The Valley's retail market just capped off its worst year in nearly two decades, and the East Valley suffered the most, according to the latest quarterly report by commercial real estate brokerage CB Richard Ellis.
The Valley ended 2009 with 1.1 million square feet of vacated retail space, marking the first full year of lost retail space since tracking of the market started in 1990. The average lease rate for existing retail centers has dropped by more than $2 over the past 12 months, from $19.68 per square foot at the end of 2008 to $17.33 at the end of 2009.
"The East Valley did probably the poorest out of all (regions of the Valley)," said Rick Murphy, CB Richard Ellis senior vice president. "Total year to date just in the East Valley was 983,000 square feet (of vacated retail space). That's pretty bad."
Because of all the newer power centers across the south East Valley, the region had more to lose when the economy soured, he said.
"You had a lot of Circuit City stores that (shut down) in the East Valley," Murphy said. "Down in Queen Creek, Vestar's (Queen Creek Marketplace) had four mini (retail boxes) that went out, so that hurt. And down in (SanTan Village mall) they had some boxes that went out."
Gilbert Gateway Towne Center lost Linens 'n Things, while other retailers vacated space near Fiesta Mall in Mesa.
"There's just been a lot of retailers struggling and a lot of bankruptcies happening," Murphy said.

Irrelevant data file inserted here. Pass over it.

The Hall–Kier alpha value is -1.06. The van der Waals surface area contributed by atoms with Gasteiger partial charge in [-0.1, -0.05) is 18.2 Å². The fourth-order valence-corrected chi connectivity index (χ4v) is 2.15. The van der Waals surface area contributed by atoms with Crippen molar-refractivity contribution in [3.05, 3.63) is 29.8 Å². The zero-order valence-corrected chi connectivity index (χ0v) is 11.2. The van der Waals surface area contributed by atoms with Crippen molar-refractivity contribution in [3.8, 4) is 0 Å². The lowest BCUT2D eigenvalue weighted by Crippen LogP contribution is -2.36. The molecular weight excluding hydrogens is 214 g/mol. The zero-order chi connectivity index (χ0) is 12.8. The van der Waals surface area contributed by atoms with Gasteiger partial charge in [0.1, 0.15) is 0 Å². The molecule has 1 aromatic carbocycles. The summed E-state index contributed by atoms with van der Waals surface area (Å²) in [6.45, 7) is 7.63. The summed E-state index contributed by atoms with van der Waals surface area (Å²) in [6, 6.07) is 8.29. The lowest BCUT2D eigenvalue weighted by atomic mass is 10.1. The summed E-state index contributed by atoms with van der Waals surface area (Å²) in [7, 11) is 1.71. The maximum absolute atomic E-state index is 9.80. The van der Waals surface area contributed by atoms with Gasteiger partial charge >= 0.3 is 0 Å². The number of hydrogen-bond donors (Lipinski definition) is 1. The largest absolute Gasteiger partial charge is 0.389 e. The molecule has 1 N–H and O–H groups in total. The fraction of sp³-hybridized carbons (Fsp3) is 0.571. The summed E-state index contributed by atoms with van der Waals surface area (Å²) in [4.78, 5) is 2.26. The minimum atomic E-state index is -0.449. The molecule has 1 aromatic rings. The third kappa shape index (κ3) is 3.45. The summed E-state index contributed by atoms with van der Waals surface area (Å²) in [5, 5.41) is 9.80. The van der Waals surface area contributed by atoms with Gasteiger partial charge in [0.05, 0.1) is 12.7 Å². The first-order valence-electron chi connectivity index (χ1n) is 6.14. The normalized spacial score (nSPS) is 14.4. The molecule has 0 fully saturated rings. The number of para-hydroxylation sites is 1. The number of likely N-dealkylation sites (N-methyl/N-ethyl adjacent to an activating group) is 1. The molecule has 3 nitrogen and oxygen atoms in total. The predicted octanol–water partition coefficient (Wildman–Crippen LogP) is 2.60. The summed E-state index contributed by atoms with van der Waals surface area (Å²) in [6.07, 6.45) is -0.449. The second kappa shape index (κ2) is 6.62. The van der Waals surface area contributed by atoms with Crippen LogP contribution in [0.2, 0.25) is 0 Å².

Availability of big-box retail space has more than doubled in the past two years. At the end of the year, there were 288 retail spaces totaling 8.3 million square feet across the Valley, compared with 132 spaces totaling 3.9 million square feet at the end of 2007.
"It will get absorbed over time," Murphy said. "The good news is, metrowide, we're going to be building less than 1 million square feet of retail (in 2010), and we haven't done that small since 1992."
The vacancy rate among retail centers rose for the 11th consecutive quarter to end the year at 11.4 percent, up from 7.9 percent a year ago.
As some retailers closed, others expanded across the region, including dollar stores, Goodwill, Forever 21 and Hobby Lobby, Murphy said.
"There's still a lot of attractive existing space out there that is available in anchor centers in great locations, and that stuff will get leased up first," he said. "You'll see more of those retailers like the dollar stores, Big Lots and Goodwill, so that will change a little bit of the mix. The stronger retailers are going to survive and thrive."
The East Valley's retail market should improve faster than the rest of the Valley, Murphy said.
"It has the employment, it has the infrastructure with the freeway system, and the housing has done better out there," he said. "The East Valley has a lot going for it."
Reports of improved holiday sales from retailers mean that the retail market will be on its way to recovering this year, said Michelle Ahlmer, executive director of the Arizona Retailers Association.
"I don't think we're going to come bounding back, but we're on the upward trail," she said. "Retailers, especially the independent retailers, got hit really hard, and if they made it through this Christmas season, if they manage their inventory well and they do what they need to attract customers and traffic, this year is going to be a much better year."
National retailers are looking to expand in growth areas, and Arizona is still considered one, Ahlmer said.
"There's national retailers that are looking to do different formats ... maybe they want to scale down and appeal to more of the convenience of a power center," she said. "There will definitely be some changes, and it will be interesting to see."